Besides the fact that Unilever, Tresemme and Clicks messed up with a racist campaign…second to skin colour, they chose the worst physical attribution of racial identity to mess up with. Hair!
As another means of implementing segregation, the white apartheid government used the pencil test to separate White people, from Black and Coloured people, by the texture of their hair. This was mostly done on people who did not fit neatly into one or the other category.
Off the back of this loaded past came the overly emphasised importance of the texture of your hair and the tone of your skin in relation to beauty in Black & Coloured communities.
Our Coloured and Black women have been made to believe that if our hair is not as straight as relaxer and a GHD could make it, it was unattractive. The intercultural pressures of ‘kroes en gladde hare’, dark skin and light skin, created physical hierarchies even within Black and Coloured communities. People are perceived as better looking than others mainly based on the above attributes.
Unfortunately, our philosophies of beauty are deep-rooted in what the white regime imprinted in the minds of our mothers and grandmothers.
In recent years though, women have come out boldly to smash the constraints of an inherited ideology about beauty. More and more women have embarked on a personal journey back to their natural hair, reversing years of relaxed and heat damaged hair. For many, this process of “going natural” is deeper than just hair; it is often one of self-discovery, reflection, unlearning and self-acceptance. It is difficult going against the societal grain of what has always been accepted as appealing.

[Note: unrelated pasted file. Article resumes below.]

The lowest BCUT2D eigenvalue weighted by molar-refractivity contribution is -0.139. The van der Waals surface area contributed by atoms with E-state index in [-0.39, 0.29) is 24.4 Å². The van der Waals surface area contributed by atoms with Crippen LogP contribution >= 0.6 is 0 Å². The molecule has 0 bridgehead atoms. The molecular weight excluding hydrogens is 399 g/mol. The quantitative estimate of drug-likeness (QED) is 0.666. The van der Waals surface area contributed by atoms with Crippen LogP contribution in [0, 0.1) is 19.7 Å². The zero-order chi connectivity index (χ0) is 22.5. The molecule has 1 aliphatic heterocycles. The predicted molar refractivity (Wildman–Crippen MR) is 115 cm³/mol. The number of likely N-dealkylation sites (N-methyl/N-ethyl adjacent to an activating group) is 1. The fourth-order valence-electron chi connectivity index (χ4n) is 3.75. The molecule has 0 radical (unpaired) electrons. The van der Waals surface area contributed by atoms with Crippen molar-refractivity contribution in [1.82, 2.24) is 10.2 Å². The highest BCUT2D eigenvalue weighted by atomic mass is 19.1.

Why I am offended by the advertisement!
I come from a colourful multiracial family. On any given day you will find the kroesest of hair to the straightest you could imagine as a Coloured girl. You’ll find faces made up of beautiful shades of brown varying from dark to very light. I can’t imagine explaining the obvious differences in appearances among our extended family to my daughter, nieces and nephews using the words ‘normal’ and ‘abnormal’.
We live in a world where we are finally confident and adamant to teach our girls that their value does not lie in what others think of them or the way they look. That the colour of their skin, the texture of their hair and their gender does not make them inferior to anyone.
I’m offended that in addition to all that, I need to teach my daughter that she decides what her normal is. That it is not the preconceived notion of what those who know nothing about her think it is.
I’m offended because they decided that my natural crown can only be described as frizzy, dull, dry and damaged when they obviously, know nothing about it.
I’m offended because embracing my natural hair came with indescribable freedom. A silent but oh so loud protest against every single thing that aims to put a barrier around me.
On 4 April 2019 I posted an image on Instagram with this caption:
“I want to write a song called – I AM my hair. Wearing my natural hair has brought me so much freedom, so much courage to fully express what I feel in my skin. To wear what I want. Even if I previously thought “that probably won’t suit me.” Now I’m like, “I’ll wear it anyway and make it suit me.” I find there’s a peace that comes with not having to stay out of the rain and not going to the gym the day I had my hair ‘blow-dried’, not worrying about how hot it is ‘cause my hare gan huis toe gan’ of ‘mince’ – the heat of a Brazilian, the importance of a “swirl kous” JOR! Klom goete. I have embraced my crown (insert queen emoji)! Queening my way.”
I choose to say ‘I Am my hair’ because I decide what goes and what doesn’t. I decide how to wear it, for how long and why, all the while, owing nobody an explanation.
It is not about the porosity of the strand; it is about the power in deciding how I choose to manipulate the strand.
*These are the opinions of the writer and do not necessarily reflect the views of Vannie Kaap News.